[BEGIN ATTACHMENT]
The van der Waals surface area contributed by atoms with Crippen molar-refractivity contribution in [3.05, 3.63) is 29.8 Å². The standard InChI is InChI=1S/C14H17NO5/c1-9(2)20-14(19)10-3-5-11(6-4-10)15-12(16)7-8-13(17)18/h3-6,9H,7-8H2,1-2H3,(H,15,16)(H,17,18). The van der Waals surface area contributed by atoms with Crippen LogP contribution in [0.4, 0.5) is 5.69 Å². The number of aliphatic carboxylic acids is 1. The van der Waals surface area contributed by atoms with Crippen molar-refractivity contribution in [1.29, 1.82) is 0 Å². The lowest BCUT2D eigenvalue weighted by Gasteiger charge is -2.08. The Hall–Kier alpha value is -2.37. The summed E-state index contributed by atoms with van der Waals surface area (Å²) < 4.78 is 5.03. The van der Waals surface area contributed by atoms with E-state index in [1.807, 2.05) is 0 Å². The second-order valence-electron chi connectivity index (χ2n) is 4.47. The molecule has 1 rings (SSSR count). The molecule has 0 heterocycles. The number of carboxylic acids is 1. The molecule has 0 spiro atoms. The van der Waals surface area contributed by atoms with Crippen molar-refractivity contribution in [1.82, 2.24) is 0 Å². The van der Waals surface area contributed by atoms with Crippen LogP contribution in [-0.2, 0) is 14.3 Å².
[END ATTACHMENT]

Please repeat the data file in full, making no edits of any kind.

The van der Waals surface area contributed by atoms with Crippen molar-refractivity contribution in [3.05, 3.63) is 29.8 Å². The standard InChI is InChI=1S/C14H17NO5/c1-9(2)20-14(19)10-3-5-11(6-4-10)15-12(16)7-8-13(17)18/h3-6,9H,7-8H2,1-2H3,(H,15,16)(H,17,18). The van der Waals surface area contributed by atoms with Crippen LogP contribution in [0.4, 0.5) is 5.69 Å². The number of aliphatic carboxylic acids is 1. The van der Waals surface area contributed by atoms with Crippen molar-refractivity contribution in [1.29, 1.82) is 0 Å². The lowest BCUT2D eigenvalue weighted by Gasteiger charge is -2.08. The Hall–Kier alpha value is -2.37. The summed E-state index contributed by atoms with van der Waals surface area (Å²) < 4.78 is 5.03. The van der Waals surface area contributed by atoms with E-state index in [1.807, 2.05) is 0 Å². The second-order valence-electron chi connectivity index (χ2n) is 4.47. The molecule has 1 rings (SSSR count). The molecule has 0 heterocycles. The number of carboxylic acids is 1. The molecule has 0 spiro atoms. The van der Waals surface area contributed by atoms with Crippen molar-refractivity contribution in [1.82, 2.24) is 0 Å². The van der Waals surface area contributed by atoms with Crippen LogP contribution in [-0.2, 0) is 14.3 Å².